Results 1 to 16 of 16

Thread: PVC frame & duck blind

  1. #1
    *Supporting member I* Curran's Avatar
    Join Date
    Aug 2010
    Location
    Central Ohio
    Posts
    5,571

    PVC frame & duck blind

    Since our group was drawn in one of the state's duck blind lotteries to build a temporary blind for the 2011 -2012 season, we've been looking at plans and discussing ideas on what to build. There's gonna be anywhere from 2 to 5 of us hunting at a time with multiple dogs at times, so we were going to need something fairly big. We were also looking at keeping costs reasonable, having easy assembly, good concealment, light weight portability, and based on the spot we selected we would need shooting in all directions. There will be open water on the lake to the front side, with a marshy area that ducks & geese like to hunker down in immediately to the back side of the blind.


    So, after a few days of research, planning and discussions, it was time to get to action and build a PVC duck blind frame. For the project I used 1" schedule 40 PVC. Luckily, the guy that came along to help me at Lowes used to be a waterfowler himself, and when he looked over my design plans, he felt that the 1" selection would be stout enough to bear some weight from blind material and also make for a sturdy structure. It would also be cost effective & light weight. Perfect.


    Using the 10' lengths that are commonly available at most hardware stores, I drew up the plans for the blind to measure 10' long, by 4' wide, by roughly 6' tall at the front sloping back to about 5.5' in the back. There's lots of specialty fittings that you can find online to build a slightly more specialized PVC blind, but I made our blind based on what was available at the store. The stock lengths of PVC come in 10' sections, and for the fittings I used multiple T fittings, 2 cross fittings (center front & back), a couple 90 degree elbows (top corners), and several of the 3 way elbow fittings (the bottom four and top 2 back corners). I also customized a couple of the T fittings by cutting them in half, and bolting them to other sections of PVC pipe for the middle & top side sections.


    Other materials I used: couple cans of flat spray paint to knock down the glossy white finish of the PVC, and zip ties.... lots and lots of zip ties.



    Once I had the frame built and spray painted, I went through and labeled all of the pieces so that I would be able to take it apart, then reassemble at the lake. I labeled everything from standing inside the blind and looking out the front side.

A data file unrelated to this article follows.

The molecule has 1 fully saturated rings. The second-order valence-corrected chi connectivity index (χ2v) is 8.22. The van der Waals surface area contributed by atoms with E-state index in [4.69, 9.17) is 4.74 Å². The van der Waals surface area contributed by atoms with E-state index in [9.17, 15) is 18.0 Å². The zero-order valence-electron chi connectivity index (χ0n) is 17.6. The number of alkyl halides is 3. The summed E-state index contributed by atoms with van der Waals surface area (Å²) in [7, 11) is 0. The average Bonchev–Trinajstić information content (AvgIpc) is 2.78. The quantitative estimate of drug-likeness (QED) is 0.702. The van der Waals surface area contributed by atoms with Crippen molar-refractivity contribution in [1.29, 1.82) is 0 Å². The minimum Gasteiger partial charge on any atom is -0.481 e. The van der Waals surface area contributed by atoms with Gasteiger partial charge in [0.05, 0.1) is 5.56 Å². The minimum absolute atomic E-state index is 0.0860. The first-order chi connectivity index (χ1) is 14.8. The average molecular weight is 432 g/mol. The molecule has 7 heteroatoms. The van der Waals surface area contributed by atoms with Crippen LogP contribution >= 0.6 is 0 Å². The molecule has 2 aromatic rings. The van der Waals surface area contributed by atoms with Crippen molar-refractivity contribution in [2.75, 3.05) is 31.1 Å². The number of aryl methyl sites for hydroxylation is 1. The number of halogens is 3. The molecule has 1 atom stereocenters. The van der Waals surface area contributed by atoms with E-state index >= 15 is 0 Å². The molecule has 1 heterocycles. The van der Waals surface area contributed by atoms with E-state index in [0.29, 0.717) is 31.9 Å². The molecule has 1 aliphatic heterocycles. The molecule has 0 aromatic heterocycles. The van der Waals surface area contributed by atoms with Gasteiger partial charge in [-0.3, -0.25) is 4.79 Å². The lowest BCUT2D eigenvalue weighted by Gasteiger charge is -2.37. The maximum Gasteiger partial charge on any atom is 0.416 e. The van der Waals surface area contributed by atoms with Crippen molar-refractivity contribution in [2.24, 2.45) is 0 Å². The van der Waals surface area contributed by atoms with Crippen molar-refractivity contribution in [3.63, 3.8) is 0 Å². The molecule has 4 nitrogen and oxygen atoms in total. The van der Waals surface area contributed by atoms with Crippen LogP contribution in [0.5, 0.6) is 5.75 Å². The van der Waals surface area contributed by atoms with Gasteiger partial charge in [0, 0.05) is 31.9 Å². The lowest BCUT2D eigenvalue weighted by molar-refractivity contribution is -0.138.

Paying attention to details is of the utmost importance.



    For the brushing in of the blind, I also used Lowes and hit up their landscaping section, buying some plastic chicken fencing that was on clearance. I picked up 2 rolls of the 36" by 50' fencing that I tied up along the horizontal center sections, while for the roof I had to overlap two lengths of the fencing and zip tie them together along their seams to make one large piece that covers the roof and overhang on all for side by a few inches.


    Next, I bought 25 lbs of raffia grass from the Joseph M. Stern Co. The nice thing about buying from this company is not only did I save on shipping because they're located in Cleveland & I was able to schedule a pick up for my order, but they also have a wide selection of pre-dyed raffia grass to choose from. The colored grass does cost more, but it's worth it for being able to blend the selection of colors. I've bought natural raffia grass from outdoor retailers before & had to them use RIT fabric dye to add any colors to it. That's kind of a pain, and can get pretty messy. 25 lbs was just the right amount to brush up a blind of this size, and it's also the minimum order because they are mainly a whole sale company.



    So with a big box of grass, 200 zip ties, and a frame now ready to go, I assembled my child labor once again and began more of my sweat shop assembly techniques. My son is getting pretty good with the zip ties... pretty soon he'll be ready for things like duct tape, and gorilla glue...



    Blends in well to the suburban surroundings.



    After attaching all the raffia grass in the garage over the past few days, everything was finally complete and ready to be disassembled. Our goal of building a light weight blind was certainly met, as I was able to lift the whole thing from inside the garage and carry it out onto the driveway where there was more room to operate. When we reassemble in the field, we'll also be adding some 1/4" plywood on to the roof that will help keep us dry on the inside, but it will also keep the raffia grass from collapsing into the blind should it get too much weight on it from rain or snow this winter. We'll also be using available natural material to add to the blind, and brush it in better once we transport everything to the lake.



    The raffia rolled up nicely with the netting kept to the outside. Once we get to the blind site, 2 people will easily be able to unroll the sections and zip tie them into the blind.


    Hopefully all the work that went into this blind will pay off this season. Even if it doesn't I'm sure our group will have a good time trying to fill our limits and load down the game straps, and that's what it's all about. Just getting out there with good friends, and having a good time. That, and breakfast in the duck blind ain't too bad either!